- Individuals over age 65 who currently receive group health plan coverage from their employers are also eligible for Medicare.
- Depending on the size of the company, these individuals may choose to enroll into Medicare immediately or delay enrollment until a later date.
- Medicare can be used along with a group health plan to cover most necessary medical services and needs.
Although retirement age ranges from 66 to 67 years old, Medicare eligibility for most individuals begins at age 65. Some people who continue to work past 65 may also have group health plan benefits through their employer.
Because of this, it’s possible to have both Medicare and a group health plan after age 65. For these individuals, Medicare and employer insurance can work together to ensure that healthcare needs and costs are covered.
In this article, we’ll look at how employee health coverage works, how Medicare eligibility works with group health plans, and things to consider about coverage and costs when you have both plans.
Employee health coverage, also known as a group health plan, is health insurance offered by a company, union, or similar employee organization for active employees.
Group health plan benefits cover a variety of healthcare services for active employees. In some cases, these plans cover benefits for dependents and spouses as well.
Most group health plans are required to follow federal healthcare law, which ensures:
- coverage of employees with preexisting health conditions, at the same rate
- coverage of employees even if they get sick
- free preventive healthcare visits
- increased coverage for young adults or younger employees
- no monetary limits on essential health benefits
- protection from employer retaliation and for personal provider choices
Group health plans must also follow the standards of conduct outlined by the Employee Retirement Income Security Act (ERISA). The U.S. Department of Labor enforces these standards of conduct for health plans in the private industry to protect covered employees.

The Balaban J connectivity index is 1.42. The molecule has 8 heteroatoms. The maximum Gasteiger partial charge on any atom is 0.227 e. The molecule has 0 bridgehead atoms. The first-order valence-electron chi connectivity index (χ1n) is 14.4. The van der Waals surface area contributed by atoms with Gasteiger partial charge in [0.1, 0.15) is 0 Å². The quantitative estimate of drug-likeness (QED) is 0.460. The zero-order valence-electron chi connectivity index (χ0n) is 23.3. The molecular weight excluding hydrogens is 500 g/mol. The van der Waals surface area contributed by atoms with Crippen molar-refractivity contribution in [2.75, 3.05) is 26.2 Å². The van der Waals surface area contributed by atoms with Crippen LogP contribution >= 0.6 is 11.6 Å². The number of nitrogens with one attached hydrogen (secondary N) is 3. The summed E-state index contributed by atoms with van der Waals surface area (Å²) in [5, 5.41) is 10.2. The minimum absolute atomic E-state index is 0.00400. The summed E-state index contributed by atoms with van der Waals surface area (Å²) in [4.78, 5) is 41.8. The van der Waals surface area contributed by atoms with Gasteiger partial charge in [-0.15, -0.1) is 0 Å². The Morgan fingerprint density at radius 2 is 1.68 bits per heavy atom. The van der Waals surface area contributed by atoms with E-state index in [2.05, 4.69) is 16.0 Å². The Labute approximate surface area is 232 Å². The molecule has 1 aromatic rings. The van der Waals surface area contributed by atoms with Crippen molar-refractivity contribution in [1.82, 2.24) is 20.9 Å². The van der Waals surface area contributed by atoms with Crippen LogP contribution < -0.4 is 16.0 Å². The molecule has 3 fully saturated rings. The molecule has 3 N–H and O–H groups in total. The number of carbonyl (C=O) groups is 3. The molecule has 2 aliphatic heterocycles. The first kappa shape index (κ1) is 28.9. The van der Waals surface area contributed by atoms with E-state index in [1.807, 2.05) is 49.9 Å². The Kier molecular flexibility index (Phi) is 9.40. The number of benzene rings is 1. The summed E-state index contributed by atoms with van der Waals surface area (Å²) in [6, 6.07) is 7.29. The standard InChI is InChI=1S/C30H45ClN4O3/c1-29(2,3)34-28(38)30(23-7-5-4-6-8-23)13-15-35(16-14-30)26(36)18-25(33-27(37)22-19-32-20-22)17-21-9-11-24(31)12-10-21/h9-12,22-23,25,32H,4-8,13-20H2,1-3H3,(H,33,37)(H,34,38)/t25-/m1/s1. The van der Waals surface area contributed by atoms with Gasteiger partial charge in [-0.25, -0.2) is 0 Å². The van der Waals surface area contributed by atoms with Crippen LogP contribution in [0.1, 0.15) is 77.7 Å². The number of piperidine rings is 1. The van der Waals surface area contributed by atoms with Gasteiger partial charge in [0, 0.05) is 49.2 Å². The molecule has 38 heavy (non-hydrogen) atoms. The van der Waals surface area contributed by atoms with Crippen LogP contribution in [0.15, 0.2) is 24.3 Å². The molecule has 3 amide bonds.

While most group health plans offer comprehensive benefits as required by federal law, the coverage depends entirely on the plan. Knowing what kind of coverage your group health plan offers can help you determine whether you will need additional coverage from Medicare.
Medicare is a government-funded health insurance option available to Americans ages 65 and over and those with certain disabilities. When basic Medicare eligibility begins at age 65, an individual can apply for Medicare Part A and Medicare Part B.
Other people eligible to enroll include:
- those who have been diagnosed with a chronic disability and have been receiving Social Security or Railroad Retirement Board (RRB) benefits for 24 months
- those who have been diagnosed with amyotrophic lateral sclerosis (ALS) or end stage renal disease (ESRD)
If you’re receiving health insurance coverage from your current place of work but also qualify for Medicare, you may find yourself choosing between Medicare or your group health plan. In most cases, the size of the company you where you work determines whether you’ll face penalties for choosing not to enroll in Medicare when you’re eligible.
Here are the rules for choosing employer health benefits instead of Medicare:
- If your employer has fewer than 20 employees, you must sign up for Medicare when you’re eligible or you may face a late enrollment penalty for Part B when you sign up later.
- If your employer has 20 or more employees, you can delay signing up without any late enrollment penalties in the future.
If you’re under age 65 and eligible for Medicare because of a disability, you’re not required to sign up until you turn 65. But if you’re still receiving group health insurance coverage at that time, the same rules listed above apply.
The Part B penalty for late enrollment in the situation above — or a similar situation in which enrollment is postponed — is a monthly premium increase of 10 percent for each 12-month period you didn’t sign up for Part B when eligible.